–  reduce  training

–  reduce  cost–  easier  design  maintenance

HOWEVER

Satisfying  control  specs  and  walking  on  water  is  similar  …

both  are  not  difficult  if  frozen  !

MPC vs. Conventional Control

MPC features

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MPC Features

•  Multivariable  constrained  “non-­‐square”  systems        (i.e.  #inputs  and  #outputs  are  different)

•  Delay  compensation

•  Anticipative  action  for  future  reference  changes

•  “Integral  action”,  i.e.  no  offset  for  step-­‐like  inputs

•  Substantial  on-­‐line  computation

•  For  simple  small/fast  systems  other  techniques  dominate          (e.g.  PID  +  anti-­‐windup)

Price  to  pay:

•  New  possibility  for  MPC:  explicit  piecewise  affine  solutions (Bemporad et al., 2002)

MPC features

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MPC Theory

•  Historical  Goal:  Explain  the  success  of  DMC

•  Present  Goal:  Improve,  simplify,  and  extend  industrial  algorithms

•  Areas:•  Linear  MPC:          linear  model•  Nonlinear  MPC:  nonlinear  model•  Robust  MPC:        uncertain  (linear)  model•  Hybrid  MPC:          model  integrating  logic,  dynamics,                                                and  constraints

•  Issues:–  Feasibility–  Stability  (Convergence)–  Computations

(Mayne,  Rawlings,  Rao,  Scokaert,  2000)

MPC theory

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Convergence Result

(Keerthi  and  Gilbert,  1988)(Bemporad  et  al.,  1994)

Proof:  Use  value  function  as  Lyapunov  function

MPC theory

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Convergence Proof

Global  optimum  is  not  needed  to  prove  convergence  !

Lyapunov  function

MPC theory

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MPC and LQR•  Consider  the  MPC  control  law:

Jacopo  Francesco  Riccati  (1676  -­‐  1754)

(Unconstrained)  MPC  =  LQR

MPC theory

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Example: AFTI-16•  Linearized  model:

afti16.m

go  to  demo    /demos/linear/afti16.m (Hyb-­‐Tbx)

(MPC-­‐Tbx)

Rudder

Elevators

Flaps

Aileron

AileronLongitudinal  axis

Vertical  axisLateral  axis

Roll

PitchYaw

MPC example

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Example: AFTI-16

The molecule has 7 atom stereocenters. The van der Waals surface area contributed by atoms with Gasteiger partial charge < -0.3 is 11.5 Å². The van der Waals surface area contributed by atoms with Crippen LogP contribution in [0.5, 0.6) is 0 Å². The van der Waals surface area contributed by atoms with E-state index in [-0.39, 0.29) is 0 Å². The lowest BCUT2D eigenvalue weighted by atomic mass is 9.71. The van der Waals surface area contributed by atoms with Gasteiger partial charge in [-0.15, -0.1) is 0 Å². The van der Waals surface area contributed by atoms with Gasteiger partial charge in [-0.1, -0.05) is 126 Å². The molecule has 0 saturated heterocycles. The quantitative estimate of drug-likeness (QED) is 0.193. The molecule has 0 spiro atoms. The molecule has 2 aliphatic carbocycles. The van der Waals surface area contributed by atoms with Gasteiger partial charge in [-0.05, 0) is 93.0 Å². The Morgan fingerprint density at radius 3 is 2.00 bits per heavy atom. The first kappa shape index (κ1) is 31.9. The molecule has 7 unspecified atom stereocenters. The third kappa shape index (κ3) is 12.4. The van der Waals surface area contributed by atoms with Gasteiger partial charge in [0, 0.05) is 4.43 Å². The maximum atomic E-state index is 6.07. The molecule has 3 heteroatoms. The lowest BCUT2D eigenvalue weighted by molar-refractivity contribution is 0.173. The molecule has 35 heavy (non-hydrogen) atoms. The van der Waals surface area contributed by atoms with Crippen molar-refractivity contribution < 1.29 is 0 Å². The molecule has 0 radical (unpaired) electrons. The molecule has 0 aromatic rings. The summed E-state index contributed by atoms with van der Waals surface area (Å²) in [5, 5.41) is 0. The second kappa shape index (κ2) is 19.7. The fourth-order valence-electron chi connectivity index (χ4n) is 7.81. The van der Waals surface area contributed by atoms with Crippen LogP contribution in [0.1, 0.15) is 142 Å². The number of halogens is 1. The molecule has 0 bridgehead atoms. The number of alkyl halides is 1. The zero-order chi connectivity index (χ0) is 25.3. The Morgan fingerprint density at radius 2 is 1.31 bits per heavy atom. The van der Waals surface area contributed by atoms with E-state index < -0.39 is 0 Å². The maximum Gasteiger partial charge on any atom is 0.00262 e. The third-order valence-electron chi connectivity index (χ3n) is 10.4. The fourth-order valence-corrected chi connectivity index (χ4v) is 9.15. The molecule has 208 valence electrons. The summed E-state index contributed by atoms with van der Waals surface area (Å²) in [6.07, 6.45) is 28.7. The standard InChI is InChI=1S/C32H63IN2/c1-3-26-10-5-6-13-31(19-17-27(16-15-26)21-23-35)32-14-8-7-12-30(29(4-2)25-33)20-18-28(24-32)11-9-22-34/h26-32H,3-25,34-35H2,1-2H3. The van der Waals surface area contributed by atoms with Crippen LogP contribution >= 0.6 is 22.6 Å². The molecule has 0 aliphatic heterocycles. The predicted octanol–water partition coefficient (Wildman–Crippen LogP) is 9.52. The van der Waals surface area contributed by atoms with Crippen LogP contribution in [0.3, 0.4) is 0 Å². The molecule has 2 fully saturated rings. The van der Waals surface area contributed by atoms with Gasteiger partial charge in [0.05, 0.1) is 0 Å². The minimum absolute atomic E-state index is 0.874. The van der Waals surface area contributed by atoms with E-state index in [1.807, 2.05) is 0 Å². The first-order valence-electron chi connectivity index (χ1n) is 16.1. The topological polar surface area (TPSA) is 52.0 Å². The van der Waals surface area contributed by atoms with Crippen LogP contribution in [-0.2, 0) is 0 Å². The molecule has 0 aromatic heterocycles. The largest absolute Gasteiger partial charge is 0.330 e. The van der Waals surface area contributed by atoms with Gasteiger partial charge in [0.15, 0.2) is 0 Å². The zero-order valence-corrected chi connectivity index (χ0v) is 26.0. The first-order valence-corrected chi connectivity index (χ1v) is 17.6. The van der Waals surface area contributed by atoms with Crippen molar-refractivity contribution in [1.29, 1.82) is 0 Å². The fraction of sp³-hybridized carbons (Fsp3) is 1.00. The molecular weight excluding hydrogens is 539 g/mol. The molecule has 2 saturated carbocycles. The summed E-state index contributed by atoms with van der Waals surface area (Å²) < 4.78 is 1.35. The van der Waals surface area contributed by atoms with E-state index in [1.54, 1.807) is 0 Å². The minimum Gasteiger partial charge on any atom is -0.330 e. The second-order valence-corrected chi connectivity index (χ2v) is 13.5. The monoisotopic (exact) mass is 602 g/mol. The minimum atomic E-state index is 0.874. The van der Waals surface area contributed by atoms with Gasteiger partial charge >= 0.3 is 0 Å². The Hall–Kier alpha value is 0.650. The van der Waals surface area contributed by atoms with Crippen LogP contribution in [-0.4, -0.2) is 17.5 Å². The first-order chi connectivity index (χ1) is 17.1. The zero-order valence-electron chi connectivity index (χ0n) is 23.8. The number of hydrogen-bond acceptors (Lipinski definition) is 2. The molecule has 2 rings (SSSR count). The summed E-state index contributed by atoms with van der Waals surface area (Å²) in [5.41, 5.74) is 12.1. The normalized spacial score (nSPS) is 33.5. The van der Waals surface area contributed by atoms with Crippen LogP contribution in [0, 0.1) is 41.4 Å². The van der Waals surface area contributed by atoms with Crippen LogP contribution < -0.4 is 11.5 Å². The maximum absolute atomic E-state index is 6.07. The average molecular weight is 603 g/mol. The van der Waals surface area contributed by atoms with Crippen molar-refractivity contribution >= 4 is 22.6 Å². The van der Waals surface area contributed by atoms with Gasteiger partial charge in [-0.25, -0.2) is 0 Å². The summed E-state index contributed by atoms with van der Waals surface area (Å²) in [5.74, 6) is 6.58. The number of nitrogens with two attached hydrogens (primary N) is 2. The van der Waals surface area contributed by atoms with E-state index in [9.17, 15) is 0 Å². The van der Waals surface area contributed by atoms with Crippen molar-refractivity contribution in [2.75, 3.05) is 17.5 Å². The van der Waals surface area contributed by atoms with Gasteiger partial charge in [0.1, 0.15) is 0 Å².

MPC example

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Example: AFTI-16

MPC example

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Tuning Guidelines

• Weights: the larger the ratio Wy/WΔu the more aggressive the controller

• Input  horizon: the larger Nu, the more “optimal” but the more complex the controller

• Output  horizon: the smaller N, the more aggressive the controller

• Limits: controller less aggressive if ¢umin, ¢umax are small

Always  try  to  set  Nu  as  small  as  possible  !

MPC tuning

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Conclusions on MPCMain pros of MPC:

Can handle nonlinear/switching/MIMO dynamics with delaysCan enforce constraints on inputs and outputsPerformance is optimizedSystematic design approach, MPC designs are easy to maintainMATLAB tools exist to assist the design and for code generation

Main cons of MPC:Requires a (simplified) prediction model, as every model-based techniqueNeeds full-state estimation (observers)Computation issues more severe than in classical (linear) methods. This is partially mitigated by explicit reformulations of MPCCalibration of MPC requires additional expertise (multiple tuning knobs)

MPC is constantly spreading in industry (more powerful control units, more efficient numerical algorithms)

Started in the 80‘s in the process industries, now reaching automotive, avionics aerospace, power systems, ...

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Conclusions

Automatic control is an engineering discipline that is transversal (and helpful) to a wide variety of other disciplines

Although a lot of industrial products would not work without feedback controllers, control suffers the fact of being a “hidden technology”

Control engineering is well established in many areas (process industries, automotive, avionics, space, military, energy, naval, ...)

The role of control engineering is steadily increasing in traditional but also in new application areas !

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Conclusions of the course

Conclusions of the course

Master thesis projects on various control-related topics are available !

model predictive control controllo predittivo

receding horizon control controllo a orizzonte recessivo